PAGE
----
Gray Whale Fossils in Marin

Low tide over Drake’s Estero; Inverness, California

Near Inverness in Northern California along the Estero Trail, there is a secret little beach littered with cetacean fossils that are roughly 7 million years old. These cetaceans were the ancestors of the modern day gray whale, and this particular area used to be their breeding ground. The whole hike is only about 9 miles round trip, and there is only a minimal amount of bushwhacking necessary to get to the fossils.

Cliffy beaches in Inverness

The beaches of the United States Pacific Northwest tend to be comprised of rugged cliffs continuously being carved out and washed away by the sea. The cliffs near Inverness in West Marin are full of ancient whale fossils, and are quite porous. As a result, large portions break off every time it rains, and new fossils are exposed which fall out of the cliff and onto the tiny beach below. Old fossils are continuously carried out to sea with the tide, and new ones continuously take their place as their rocky tombs dissolve.

Nastassia demonstrating the size of the whale rib fossil, relative to her hand

The good news is, you can visit this fossil spot several times and always see something new. The bad news is, if you find a favorite fossil and wish to visit it again, chances are it won’t be there when you return.

Most of the sturdiest and well-preserved fossils are ribs, but once I found a whale “hand” fossil extremely well preserved in terms of placement and whole bones. The phalanges and metacarpals were easily discerned. Another time, there were large segments of a skull just peeking out of the estuary that was only visible at low tide.

Whale “hand” fossil

Since the fossils are stronger than the sandstone which encases them, they tend to be the structural nucleus of the boulders which break away from the cliff. Therefore, you will often see a boulder cleaved to reveal a bone fossil in one half, and its impression in the other half.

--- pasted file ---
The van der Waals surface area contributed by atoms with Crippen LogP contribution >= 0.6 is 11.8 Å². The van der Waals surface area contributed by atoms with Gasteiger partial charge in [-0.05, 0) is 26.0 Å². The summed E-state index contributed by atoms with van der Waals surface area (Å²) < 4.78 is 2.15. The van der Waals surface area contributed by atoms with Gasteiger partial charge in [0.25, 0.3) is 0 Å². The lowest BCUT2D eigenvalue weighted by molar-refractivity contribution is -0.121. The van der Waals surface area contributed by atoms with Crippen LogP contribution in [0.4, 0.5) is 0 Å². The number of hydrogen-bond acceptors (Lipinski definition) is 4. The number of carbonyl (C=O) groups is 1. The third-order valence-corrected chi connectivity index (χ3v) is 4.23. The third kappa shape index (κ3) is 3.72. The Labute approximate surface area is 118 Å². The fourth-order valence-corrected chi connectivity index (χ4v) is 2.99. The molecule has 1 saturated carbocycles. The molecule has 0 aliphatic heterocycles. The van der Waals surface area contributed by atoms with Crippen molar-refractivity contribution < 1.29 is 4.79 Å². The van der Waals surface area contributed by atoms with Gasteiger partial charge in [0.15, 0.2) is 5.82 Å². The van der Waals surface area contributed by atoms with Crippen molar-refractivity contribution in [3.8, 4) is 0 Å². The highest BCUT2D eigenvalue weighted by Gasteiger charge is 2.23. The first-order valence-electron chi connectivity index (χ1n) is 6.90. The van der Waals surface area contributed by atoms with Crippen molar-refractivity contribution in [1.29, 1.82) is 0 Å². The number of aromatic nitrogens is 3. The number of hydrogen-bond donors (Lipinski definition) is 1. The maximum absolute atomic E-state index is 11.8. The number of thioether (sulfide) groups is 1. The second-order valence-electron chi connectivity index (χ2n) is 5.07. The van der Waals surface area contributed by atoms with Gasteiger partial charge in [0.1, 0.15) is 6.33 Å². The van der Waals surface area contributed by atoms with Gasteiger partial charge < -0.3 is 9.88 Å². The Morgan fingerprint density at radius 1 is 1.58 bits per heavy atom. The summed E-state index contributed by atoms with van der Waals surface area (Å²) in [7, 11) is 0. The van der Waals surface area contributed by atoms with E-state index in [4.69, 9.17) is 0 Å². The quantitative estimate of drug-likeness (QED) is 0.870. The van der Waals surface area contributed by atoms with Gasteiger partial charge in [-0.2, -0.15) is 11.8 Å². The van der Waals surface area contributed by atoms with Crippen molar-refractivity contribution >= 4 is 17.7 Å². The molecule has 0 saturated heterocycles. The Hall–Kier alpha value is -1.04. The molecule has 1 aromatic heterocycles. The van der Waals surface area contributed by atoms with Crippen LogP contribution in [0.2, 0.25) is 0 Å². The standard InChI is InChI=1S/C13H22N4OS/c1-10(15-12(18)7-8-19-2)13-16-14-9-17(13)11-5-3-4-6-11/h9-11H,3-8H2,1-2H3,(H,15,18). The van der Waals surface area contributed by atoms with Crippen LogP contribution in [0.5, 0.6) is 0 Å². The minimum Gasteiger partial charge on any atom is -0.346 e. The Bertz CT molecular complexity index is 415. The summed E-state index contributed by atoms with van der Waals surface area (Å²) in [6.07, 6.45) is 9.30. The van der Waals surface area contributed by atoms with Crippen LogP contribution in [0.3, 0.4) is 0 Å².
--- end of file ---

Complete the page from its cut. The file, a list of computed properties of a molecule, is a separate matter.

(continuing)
This cetacean rib was the only thing holding those sandstone cliffs together!

Amongst the 7 million year old cetacean fossils, you will also find plenty of fossilized marine sediments, mostly shells, which are closer to about 11 million years old.

11 million year old shell fossil

Many portions of the trail have been obliterated by the numerous herds of (free range) cattle which live in the area, and every time I’ve gone fossil-looking I’ve encountered large groups of cattle. During low tide you can also see the old Drake’s Bay oyster farms, which are no longer allowed to operate and farm oysters due to environmental concerns. The long parallel structures which used to harbor the oysters are still out there in the water, though. The area also used to be a Christmas tree farm, so there are large clumps of non-native evergreen trees interspersed with the native evergreens. Basically, anything you can imagine humans farming has been farmed here on Estero trail, and there are reminders of this fact every two steps. But the fossils make it all worth it to me.

And now for some shots I took on Lomo redscale film during a fossil walk, because why not?

Some watering holes along the trail
Moar cliffs
Two ravens having a conversation along Estero Trail
Another shot of low tide on the wetlands


This trail has been destroyed by hundreds upon hundreds of cow feet walking on it


Author: Steen

Steen is a nerdy biologist who spends a lot of time trying to cultivate Chloroflexi, who also likes to draw comics, play video games, and climb.

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